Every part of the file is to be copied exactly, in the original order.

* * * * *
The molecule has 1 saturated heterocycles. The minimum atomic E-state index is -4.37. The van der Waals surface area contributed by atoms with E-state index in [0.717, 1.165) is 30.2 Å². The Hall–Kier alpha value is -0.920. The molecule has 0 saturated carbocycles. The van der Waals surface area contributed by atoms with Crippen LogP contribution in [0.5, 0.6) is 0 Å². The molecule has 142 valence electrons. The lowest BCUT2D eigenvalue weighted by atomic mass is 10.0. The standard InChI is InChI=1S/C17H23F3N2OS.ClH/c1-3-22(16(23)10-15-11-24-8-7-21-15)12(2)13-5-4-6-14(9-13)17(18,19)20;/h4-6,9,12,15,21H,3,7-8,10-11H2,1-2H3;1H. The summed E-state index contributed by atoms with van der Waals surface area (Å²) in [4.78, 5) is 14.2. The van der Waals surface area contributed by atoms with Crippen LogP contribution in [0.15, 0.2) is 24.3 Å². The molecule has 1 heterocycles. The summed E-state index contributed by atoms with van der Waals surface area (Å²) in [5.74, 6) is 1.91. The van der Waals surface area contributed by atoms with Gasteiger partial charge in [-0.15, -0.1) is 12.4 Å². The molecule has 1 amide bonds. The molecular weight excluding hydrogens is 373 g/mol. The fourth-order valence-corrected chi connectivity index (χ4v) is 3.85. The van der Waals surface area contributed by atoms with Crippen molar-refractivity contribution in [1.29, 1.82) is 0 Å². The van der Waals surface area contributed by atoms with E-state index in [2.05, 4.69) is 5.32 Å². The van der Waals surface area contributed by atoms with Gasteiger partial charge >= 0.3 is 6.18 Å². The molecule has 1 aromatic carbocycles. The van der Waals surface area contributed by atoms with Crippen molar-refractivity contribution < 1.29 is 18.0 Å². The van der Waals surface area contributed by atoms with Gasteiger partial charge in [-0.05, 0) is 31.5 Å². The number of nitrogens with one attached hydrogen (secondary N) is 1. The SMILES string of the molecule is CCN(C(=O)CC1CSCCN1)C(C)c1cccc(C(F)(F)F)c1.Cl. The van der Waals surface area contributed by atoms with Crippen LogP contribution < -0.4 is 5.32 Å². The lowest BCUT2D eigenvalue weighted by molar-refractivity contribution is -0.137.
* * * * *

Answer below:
The molecule has 1 saturated heterocycles. The minimum atomic E-state index is -4.37. The van der Waals surface area contributed by atoms with E-state index in [0.717, 1.165) is 30.2 Å². The Hall–Kier alpha value is -0.920. The molecule has 0 saturated carbocycles. The van der Waals surface area contributed by atoms with Crippen LogP contribution in [0.5, 0.6) is 0 Å². The molecule has 142 valence electrons. The lowest BCUT2D eigenvalue weighted by atomic mass is 10.0. The standard InChI is InChI=1S/C17H23F3N2OS.ClH/c1-3-22(16(23)10-15-11-24-8-7-21-15)12(2)13-5-4-6-14(9-13)17(18,19)20;/h4-6,9,12,15,21H,3,7-8,10-11H2,1-2H3;1H. The summed E-state index contributed by atoms with van der Waals surface area (Å²) in [4.78, 5) is 14.2. The van der Waals surface area contributed by atoms with Crippen LogP contribution in [0.15, 0.2) is 24.3 Å². The molecule has 1 heterocycles. The summed E-state index contributed by atoms with van der Waals surface area (Å²) in [5.74, 6) is 1.91. The van der Waals surface area contributed by atoms with Gasteiger partial charge in [-0.15, -0.1) is 12.4 Å². The molecule has 1 amide bonds. The molecular weight excluding hydrogens is 373 g/mol. The fourth-order valence-corrected chi connectivity index (χ4v) is 3.85. The van der Waals surface area contributed by atoms with Crippen molar-refractivity contribution in [1.29, 1.82) is 0 Å². The van der Waals surface area contributed by atoms with E-state index in [2.05, 4.69) is 5.32 Å². The van der Waals surface area contributed by atoms with Gasteiger partial charge >= 0.3 is 6.18 Å². The molecule has 1 aromatic carbocycles. The van der Waals surface area contributed by atoms with Crippen molar-refractivity contribution < 1.29 is 18.0 Å². The van der Waals surface area contributed by atoms with Gasteiger partial charge in [-0.05, 0) is 31.5 Å². The number of nitrogens with one attached hydrogen (secondary N) is 1. The SMILES string of the molecule is CCN(C(=O)CC1CSCCN1)C(C)c1cccc(C(F)(F)F)c1.Cl. The van der Waals surface area contributed by atoms with Crippen LogP contribution < -0.4 is 5.32 Å². The lowest BCUT2D eigenvalue weighted by molar-refractivity contribution is -0.137.